The perils of being the ‘knowledgeable friend.’ At this time of year, this means family and friends acquire all sorts of shiny new tech kit, then ask someone with half a brain to help set up their home network. This often means me. Down the phone line. From a different country.
So here we go; network-y-type things you need to understand. I’m sure any network managers reading this will think I’m an idiot. That’s fine. Go play with your cable crimpers, boys, this isn’t for you.
Local and Remote resources
If it’s inside your device, like a folder on the hard disk or flash memory or SD card, or connected by a wire to your device, like a printer or a scanner, then it’s a local resource, you don’t need a network connection.
If it’s a printer somewhere in the house you connect to by wi-fi, then you need a network connection. If it’s another machine in someone else’s house, or in the Cloud, then you need a network connection, because those are ‘remote’ from the device you’re on.
Ergo, if it’s a web-server, or a storage device like a NAS, or SAN, or personal home server, you need a network connection.
You just might not know what kind.
LAN versus WAN
LAN stands for Local Area Network, which is anything in your building or site connected with cables or wireless signals. Local, as in a closed network that doesn’t connect any of it’s component parts via the Internet .
WAN stands for Wide Area Network, where you connect devices over large distances using some service via the Internet. This makes connections across sites.
So my home network is a LAN. My work network which connects our various offices together is a WAN. The Cloud is a super-duper WAN that uses the Internet to connect lots of WAN’s together.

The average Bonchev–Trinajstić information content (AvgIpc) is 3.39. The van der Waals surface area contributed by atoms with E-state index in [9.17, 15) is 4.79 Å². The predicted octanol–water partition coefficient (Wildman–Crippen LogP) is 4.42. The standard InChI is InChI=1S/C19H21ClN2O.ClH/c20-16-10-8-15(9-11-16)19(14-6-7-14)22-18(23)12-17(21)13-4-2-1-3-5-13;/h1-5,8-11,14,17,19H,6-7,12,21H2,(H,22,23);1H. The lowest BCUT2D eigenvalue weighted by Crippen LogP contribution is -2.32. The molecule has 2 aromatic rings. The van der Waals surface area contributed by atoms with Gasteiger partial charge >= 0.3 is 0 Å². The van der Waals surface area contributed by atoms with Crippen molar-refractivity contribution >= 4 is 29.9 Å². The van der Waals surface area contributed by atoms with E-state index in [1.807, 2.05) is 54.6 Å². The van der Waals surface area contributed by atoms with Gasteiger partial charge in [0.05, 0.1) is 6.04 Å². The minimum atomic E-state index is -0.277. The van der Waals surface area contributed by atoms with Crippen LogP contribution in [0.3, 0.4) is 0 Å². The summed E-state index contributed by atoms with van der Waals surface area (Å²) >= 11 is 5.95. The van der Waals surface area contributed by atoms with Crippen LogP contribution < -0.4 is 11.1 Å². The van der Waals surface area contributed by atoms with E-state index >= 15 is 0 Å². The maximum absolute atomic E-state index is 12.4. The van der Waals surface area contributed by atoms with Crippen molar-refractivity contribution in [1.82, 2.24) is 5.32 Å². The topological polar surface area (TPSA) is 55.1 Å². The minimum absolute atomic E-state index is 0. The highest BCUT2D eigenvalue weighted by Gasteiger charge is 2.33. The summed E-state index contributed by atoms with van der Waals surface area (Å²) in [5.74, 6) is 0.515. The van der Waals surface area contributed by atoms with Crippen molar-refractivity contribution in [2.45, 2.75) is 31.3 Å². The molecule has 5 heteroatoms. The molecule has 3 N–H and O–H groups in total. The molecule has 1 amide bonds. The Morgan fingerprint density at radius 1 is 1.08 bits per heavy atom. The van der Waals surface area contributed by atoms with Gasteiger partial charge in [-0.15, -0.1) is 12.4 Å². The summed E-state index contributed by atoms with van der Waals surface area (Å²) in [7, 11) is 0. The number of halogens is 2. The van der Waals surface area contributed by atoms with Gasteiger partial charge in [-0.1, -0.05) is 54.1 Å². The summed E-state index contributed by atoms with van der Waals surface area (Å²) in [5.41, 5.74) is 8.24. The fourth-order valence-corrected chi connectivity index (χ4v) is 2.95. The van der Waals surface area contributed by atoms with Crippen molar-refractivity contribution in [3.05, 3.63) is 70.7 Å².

Ethernet is the wiring standard that nearly all cabled-up local area networks use. Any device capable of taking a wired connection will have a built-in Ethernet adapter, commonly called a NIC, or Network Interface Card. Ethernet comes in different speeds.
A standard Ethernet connection can run at 10 megabits per second, notatedas Mbps. This is the bandwidth. Fast Ethernet connections, rated as 10/100 can run 100 Mbps, and a Gigabit connection run at 1000 Mbps. The higher the number the faster you can move data from one device to another.
Wi-fi refers to wireless networking. Based on the 802.11x radio standards, early wi-fi under 802.11b ran at a maximum speed of 11 Mbps. That was replaced by 802.11g – 54 Mbps. Now we have multichannel 802.11g and 802.11n standards, which increase the speed and range of the wi-fi connection. Don’t believe a word of the specs quoted on the box of your wireless router, those all refer to perfect laboratory conditions as imagined by marketing departments. By the time you account for weather, the steel in your building and the overhead of network adapters talking different dialects of 802.11-whatever, you’ll probably get a third to a half of the quoted speed.
The best performance will always come when the devices match the network router – having 802.11n in the device and the network router for example. Fortunately the n, g and b standards are all backwards compatible, so you could connect a ‘b’ device to an ‘n’ network, but it will only run at the ‘b’ speed.